What I am teaching you today are methods, and this approach is also true for meditation. You need to reflect that the Bodhisattva you believe in and see now is real. When you focus on the statue of Guan Yin Bodhisattva, don’t you see the light around it? Including the large halo behind the mountain, can you see it? There’s a large circle of light on the mountain. Even if your physical eyes can’t see it, you need to use your inner eye to say, “I see it.” I am teaching you this method right here. Do you see it? Does the halo move? Yes, it moves. Then you have seen the Bodhisattva. This is about faith – “I must believe in you to receive these things.” You need to think that the halo of the Bodhisattva will move – I believe that the Bodhisattva is real – and then imagine the Bodhisattva above your head. Remember, as ordinary people with physical bodies, we should not imagine the Bodhisattva merging directly with our bodies, because we are impure. Do you understand? Only a very pure person can completely merge with the Bodhisattva’s image. But for most of you, with minds filled with greed, anger, and delusion, don’t try to merge the Bodhisattva’s image with your body. Just think of the Bodhisattva above your head.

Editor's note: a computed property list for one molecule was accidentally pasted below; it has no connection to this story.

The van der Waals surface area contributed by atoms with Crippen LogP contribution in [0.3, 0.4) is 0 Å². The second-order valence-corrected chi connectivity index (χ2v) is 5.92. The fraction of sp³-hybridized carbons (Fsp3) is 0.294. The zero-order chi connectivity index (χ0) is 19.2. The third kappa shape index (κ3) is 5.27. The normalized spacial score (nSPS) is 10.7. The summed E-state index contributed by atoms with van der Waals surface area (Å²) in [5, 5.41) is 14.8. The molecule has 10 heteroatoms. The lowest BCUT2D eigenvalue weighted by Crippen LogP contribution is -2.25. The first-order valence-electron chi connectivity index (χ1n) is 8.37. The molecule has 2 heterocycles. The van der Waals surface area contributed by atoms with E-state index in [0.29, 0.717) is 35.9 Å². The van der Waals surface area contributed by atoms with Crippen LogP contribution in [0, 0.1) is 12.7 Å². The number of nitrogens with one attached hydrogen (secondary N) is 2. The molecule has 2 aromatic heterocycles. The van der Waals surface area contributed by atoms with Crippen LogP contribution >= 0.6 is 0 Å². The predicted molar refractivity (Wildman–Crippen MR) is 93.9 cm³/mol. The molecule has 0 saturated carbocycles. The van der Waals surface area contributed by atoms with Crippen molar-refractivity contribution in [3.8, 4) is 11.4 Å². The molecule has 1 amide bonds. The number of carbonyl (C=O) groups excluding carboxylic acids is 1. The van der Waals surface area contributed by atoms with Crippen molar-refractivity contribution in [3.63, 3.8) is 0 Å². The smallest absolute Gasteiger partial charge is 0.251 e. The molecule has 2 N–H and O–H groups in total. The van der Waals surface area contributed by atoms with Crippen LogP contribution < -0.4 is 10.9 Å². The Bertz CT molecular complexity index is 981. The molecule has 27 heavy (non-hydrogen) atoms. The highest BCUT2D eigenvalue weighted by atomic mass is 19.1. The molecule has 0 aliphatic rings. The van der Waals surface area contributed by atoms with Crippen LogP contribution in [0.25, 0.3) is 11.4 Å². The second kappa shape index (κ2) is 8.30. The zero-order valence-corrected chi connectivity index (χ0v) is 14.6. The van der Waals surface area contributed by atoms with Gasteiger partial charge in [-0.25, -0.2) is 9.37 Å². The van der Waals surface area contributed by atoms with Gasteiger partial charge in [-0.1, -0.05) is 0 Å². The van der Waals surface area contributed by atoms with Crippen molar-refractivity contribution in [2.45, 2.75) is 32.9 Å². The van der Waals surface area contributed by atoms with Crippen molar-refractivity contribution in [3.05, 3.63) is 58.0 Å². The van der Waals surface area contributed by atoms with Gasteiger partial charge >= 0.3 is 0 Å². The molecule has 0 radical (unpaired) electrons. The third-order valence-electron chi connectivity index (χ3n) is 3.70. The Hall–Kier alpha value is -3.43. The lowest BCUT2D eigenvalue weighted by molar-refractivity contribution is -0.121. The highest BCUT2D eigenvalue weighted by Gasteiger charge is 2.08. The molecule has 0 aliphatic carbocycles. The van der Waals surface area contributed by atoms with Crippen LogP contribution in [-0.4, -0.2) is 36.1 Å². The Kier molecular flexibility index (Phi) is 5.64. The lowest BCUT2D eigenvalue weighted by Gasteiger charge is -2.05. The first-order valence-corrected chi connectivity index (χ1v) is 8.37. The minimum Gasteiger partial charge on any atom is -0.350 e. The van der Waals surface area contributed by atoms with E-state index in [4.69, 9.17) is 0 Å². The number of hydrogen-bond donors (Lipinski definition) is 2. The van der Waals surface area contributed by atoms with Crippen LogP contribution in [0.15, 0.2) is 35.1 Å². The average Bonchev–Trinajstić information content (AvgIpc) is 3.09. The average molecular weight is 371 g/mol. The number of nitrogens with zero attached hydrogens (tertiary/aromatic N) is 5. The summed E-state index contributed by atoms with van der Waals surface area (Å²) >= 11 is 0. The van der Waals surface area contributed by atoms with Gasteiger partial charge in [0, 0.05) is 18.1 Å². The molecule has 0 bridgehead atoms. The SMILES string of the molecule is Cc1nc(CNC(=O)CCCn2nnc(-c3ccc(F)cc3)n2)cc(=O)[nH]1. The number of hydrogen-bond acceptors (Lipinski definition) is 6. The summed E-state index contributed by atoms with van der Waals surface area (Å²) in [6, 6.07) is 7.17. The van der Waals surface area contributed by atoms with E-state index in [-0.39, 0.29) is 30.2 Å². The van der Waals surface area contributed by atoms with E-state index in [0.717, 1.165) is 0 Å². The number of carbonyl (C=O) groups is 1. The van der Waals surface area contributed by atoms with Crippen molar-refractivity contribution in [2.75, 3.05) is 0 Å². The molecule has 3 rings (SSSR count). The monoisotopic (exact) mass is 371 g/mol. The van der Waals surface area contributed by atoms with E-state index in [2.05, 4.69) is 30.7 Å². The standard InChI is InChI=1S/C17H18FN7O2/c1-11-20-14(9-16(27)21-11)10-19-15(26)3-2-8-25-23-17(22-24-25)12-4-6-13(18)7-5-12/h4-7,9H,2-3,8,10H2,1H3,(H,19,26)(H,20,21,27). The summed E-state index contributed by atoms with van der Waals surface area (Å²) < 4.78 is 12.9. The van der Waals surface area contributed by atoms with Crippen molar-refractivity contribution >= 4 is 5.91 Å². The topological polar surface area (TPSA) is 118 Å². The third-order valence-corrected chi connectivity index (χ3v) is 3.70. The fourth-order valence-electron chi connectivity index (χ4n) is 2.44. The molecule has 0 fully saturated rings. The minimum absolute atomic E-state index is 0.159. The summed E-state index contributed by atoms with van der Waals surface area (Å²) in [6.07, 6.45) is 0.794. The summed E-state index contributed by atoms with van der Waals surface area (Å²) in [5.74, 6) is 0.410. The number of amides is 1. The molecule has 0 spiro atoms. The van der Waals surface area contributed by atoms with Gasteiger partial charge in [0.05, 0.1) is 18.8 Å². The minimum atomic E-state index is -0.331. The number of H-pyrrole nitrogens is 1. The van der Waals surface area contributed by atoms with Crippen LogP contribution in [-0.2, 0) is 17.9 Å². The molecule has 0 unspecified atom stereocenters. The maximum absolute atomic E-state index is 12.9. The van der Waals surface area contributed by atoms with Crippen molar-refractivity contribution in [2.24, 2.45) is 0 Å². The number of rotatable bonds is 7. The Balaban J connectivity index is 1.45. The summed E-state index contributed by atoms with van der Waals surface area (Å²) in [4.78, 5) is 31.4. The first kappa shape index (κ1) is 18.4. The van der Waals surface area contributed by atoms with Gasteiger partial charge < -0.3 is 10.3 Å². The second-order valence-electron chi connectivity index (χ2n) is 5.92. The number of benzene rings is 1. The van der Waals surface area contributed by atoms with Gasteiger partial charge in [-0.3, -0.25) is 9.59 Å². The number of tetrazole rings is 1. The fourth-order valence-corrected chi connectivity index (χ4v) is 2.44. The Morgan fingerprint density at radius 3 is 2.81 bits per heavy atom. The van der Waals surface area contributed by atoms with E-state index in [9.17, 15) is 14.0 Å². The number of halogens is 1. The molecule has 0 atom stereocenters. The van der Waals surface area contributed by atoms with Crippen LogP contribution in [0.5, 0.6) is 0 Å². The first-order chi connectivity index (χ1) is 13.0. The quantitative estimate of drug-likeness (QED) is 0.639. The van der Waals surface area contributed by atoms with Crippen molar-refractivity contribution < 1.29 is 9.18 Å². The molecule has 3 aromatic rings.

You often hear people talking about “cursing”, which in metaphysics should be called “lowering a spell,” referring to something that comes down. When something descends onto your head, it causes trouble. However, if you visualise the Bodhisattva on your head, that is something real. If it’s something that others cast onto you, then that’s a spell. Do you understand? Remember, when someone tries to place something on your head, it means trouble is already brewing. But if you cultivate the image of the Bodhisattva on your head, it is real and can ward off these negative spells, causing them to dissipate.